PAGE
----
You’ve heard the phrase before: Doing the same thing over and over again but expecting different results is the definition of insanity.
When I’ve recognized it, I nod my head in agreement: surely, this (whatever I’m doing at the time) is insane. We’ve all been there, and hopefully, when we see that the same old processes and actions aren’t producing the results we want, we change course.
How is it we can recognize these patterns in our everyday lives, but not in education?
In a recent article, Valerie Strauss of the Washington Post quotes the work of Alfie Kohn, in which he outlines ten things about learning that are absolutely true, yet we continue to largely ignore them in our educational system. You can read the article in its entirety by clicking here, but for your brief reading purposes, here are the “Ten Obvious Truths About Educating Kids that Keep Getting Ignored:”
- Much of the material students are required to memorize is soon forgotten.
- Just knowing a lot of facts doesn’t mean you’re smart.
- Students are more likely to learn what they find interesting.
- Students are less interested in whatever they’re forced to do, and more enthusiastic when they have some say.
- Just because doing X raises standardized test scores doesn’t mean X should be done.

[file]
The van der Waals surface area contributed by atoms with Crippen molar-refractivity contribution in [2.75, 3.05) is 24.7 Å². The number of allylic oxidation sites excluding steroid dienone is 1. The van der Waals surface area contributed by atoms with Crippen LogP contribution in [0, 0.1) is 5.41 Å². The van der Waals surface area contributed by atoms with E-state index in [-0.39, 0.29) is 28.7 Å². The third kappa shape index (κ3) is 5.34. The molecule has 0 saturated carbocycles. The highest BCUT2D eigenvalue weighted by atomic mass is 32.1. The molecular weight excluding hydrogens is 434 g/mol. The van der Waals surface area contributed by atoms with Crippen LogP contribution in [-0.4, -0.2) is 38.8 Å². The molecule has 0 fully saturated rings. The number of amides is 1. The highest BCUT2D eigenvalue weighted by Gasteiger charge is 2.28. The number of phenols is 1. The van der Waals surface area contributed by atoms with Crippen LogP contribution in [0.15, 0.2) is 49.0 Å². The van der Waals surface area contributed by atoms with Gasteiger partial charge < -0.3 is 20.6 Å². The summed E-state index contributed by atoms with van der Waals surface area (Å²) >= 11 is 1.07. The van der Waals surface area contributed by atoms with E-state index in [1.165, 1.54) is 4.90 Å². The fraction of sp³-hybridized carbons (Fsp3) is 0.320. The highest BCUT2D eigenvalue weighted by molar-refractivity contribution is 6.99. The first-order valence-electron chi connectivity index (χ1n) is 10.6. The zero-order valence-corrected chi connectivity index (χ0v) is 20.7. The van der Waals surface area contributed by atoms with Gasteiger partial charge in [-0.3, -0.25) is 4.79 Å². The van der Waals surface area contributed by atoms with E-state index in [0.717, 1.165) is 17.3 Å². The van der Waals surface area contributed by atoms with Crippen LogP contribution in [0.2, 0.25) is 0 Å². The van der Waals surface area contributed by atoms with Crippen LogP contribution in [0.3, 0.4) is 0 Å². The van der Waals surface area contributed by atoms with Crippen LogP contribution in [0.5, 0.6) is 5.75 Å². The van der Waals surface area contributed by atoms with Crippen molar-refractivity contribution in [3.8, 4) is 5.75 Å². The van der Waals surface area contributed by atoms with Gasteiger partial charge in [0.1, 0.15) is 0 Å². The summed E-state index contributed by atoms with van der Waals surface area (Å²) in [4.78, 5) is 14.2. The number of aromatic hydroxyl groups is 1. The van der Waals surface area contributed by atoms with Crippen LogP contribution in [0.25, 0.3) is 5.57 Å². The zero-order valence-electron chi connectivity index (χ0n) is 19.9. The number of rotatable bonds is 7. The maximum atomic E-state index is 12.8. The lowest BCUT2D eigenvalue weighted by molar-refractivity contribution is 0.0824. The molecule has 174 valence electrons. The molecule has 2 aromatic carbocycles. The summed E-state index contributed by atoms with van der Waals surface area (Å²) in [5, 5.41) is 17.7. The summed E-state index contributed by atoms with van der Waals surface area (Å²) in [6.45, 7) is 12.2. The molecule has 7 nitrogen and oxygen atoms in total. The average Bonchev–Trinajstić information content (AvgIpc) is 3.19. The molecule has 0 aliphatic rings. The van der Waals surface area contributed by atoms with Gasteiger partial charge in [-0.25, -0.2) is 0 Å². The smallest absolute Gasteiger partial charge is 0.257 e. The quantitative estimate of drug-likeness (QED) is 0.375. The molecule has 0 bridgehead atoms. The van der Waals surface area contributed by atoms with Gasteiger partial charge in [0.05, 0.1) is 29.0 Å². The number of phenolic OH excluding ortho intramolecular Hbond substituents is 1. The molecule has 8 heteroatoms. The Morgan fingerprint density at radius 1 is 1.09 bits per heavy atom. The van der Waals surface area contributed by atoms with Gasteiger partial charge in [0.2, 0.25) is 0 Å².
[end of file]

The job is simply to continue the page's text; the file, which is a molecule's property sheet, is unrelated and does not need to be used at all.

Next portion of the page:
- Students are more likely to succeed in a place where they feel known and cared about.
- We want children to develop in many ways, not just academically.
- Just because a lesson (or book, or class, or test) is harder, doesn’t mean it’s better.
- Kids aren’t just short adults.
- Substance matters more than labels.
If we are all talking about education reform, but continuing to ignore these naturally-occurring truths about children and how they learn, we aren’t going to change anything. We’re going to continue to spin in this endless cycle of dissatisfaction, continue to throw money at the problem rather than real solutions, and in the generations to come, we’ll wonder why we’ve “fallen behind” – which is a another discussion in and of itself.
Let’s stop the insanity.